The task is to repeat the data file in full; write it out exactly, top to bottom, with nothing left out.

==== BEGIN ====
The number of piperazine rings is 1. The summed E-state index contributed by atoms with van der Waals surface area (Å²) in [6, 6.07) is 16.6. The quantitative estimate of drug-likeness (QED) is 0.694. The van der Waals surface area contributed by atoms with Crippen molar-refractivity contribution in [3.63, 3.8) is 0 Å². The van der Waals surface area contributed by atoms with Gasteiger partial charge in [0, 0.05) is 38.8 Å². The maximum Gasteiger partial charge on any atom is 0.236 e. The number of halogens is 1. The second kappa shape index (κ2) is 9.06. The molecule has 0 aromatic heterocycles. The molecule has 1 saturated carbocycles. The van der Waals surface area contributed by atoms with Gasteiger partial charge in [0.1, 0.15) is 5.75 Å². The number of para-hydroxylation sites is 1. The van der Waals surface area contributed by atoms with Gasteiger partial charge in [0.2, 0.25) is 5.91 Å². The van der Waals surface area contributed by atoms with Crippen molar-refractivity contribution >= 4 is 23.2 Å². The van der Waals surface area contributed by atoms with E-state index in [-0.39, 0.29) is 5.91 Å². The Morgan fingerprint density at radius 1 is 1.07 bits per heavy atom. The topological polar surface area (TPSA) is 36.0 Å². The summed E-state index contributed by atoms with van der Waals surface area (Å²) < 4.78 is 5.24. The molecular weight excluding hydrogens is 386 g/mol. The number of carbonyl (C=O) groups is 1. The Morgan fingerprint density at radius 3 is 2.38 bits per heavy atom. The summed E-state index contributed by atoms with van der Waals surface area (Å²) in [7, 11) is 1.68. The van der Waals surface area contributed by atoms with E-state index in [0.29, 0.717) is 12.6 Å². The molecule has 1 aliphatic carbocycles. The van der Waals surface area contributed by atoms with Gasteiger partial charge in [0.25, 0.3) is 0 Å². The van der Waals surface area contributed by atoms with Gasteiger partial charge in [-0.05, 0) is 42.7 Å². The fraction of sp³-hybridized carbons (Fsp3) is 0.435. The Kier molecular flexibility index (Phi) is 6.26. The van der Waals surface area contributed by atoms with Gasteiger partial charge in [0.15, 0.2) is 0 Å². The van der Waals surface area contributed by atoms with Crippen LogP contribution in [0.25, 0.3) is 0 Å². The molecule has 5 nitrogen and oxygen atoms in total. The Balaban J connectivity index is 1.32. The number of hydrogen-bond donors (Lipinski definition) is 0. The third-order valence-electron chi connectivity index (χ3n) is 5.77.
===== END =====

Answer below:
The number of piperazine rings is 1. The summed E-state index contributed by atoms with van der Waals surface area (Å²) in [6, 6.07) is 16.6. The quantitative estimate of drug-likeness (QED) is 0.694. The van der Waals surface area contributed by atoms with Crippen molar-refractivity contribution in [3.63, 3.8) is 0 Å². The van der Waals surface area contributed by atoms with Gasteiger partial charge in [0, 0.05) is 38.8 Å². The maximum Gasteiger partial charge on any atom is 0.236 e. The number of halogens is 1. The second kappa shape index (κ2) is 9.06. The molecule has 0 aromatic heterocycles. The molecule has 1 saturated carbocycles. The van der Waals surface area contributed by atoms with Gasteiger partial charge in [0.1, 0.15) is 5.75 Å². The number of para-hydroxylation sites is 1. The van der Waals surface area contributed by atoms with Gasteiger partial charge in [0.2, 0.25) is 5.91 Å². The van der Waals surface area contributed by atoms with Crippen molar-refractivity contribution >= 4 is 23.2 Å². The van der Waals surface area contributed by atoms with E-state index in [-0.39, 0.29) is 5.91 Å². The Morgan fingerprint density at radius 1 is 1.07 bits per heavy atom. The topological polar surface area (TPSA) is 36.0 Å². The summed E-state index contributed by atoms with van der Waals surface area (Å²) < 4.78 is 5.24. The molecular weight excluding hydrogens is 386 g/mol. The number of carbonyl (C=O) groups is 1. The Morgan fingerprint density at radius 3 is 2.38 bits per heavy atom. The summed E-state index contributed by atoms with van der Waals surface area (Å²) in [7, 11) is 1.68. The van der Waals surface area contributed by atoms with E-state index in [0.29, 0.717) is 12.6 Å². The molecule has 1 aliphatic carbocycles. The van der Waals surface area contributed by atoms with Gasteiger partial charge in [0.25, 0.3) is 0 Å². The van der Waals surface area contributed by atoms with Gasteiger partial charge in [-0.05, 0) is 42.7 Å². The fraction of sp³-hybridized carbons (Fsp3) is 0.435. The Kier molecular flexibility index (Phi) is 6.26. The van der Waals surface area contributed by atoms with Gasteiger partial charge in [0.15, 0.2) is 0 Å². The van der Waals surface area contributed by atoms with Crippen LogP contribution in [0.25, 0.3) is 0 Å². The molecule has 5 nitrogen and oxygen atoms in total. The Balaban J connectivity index is 1.32. The number of hydrogen-bond donors (Lipinski definition) is 0. The third-order valence-electron chi connectivity index (χ3n) is 5.77.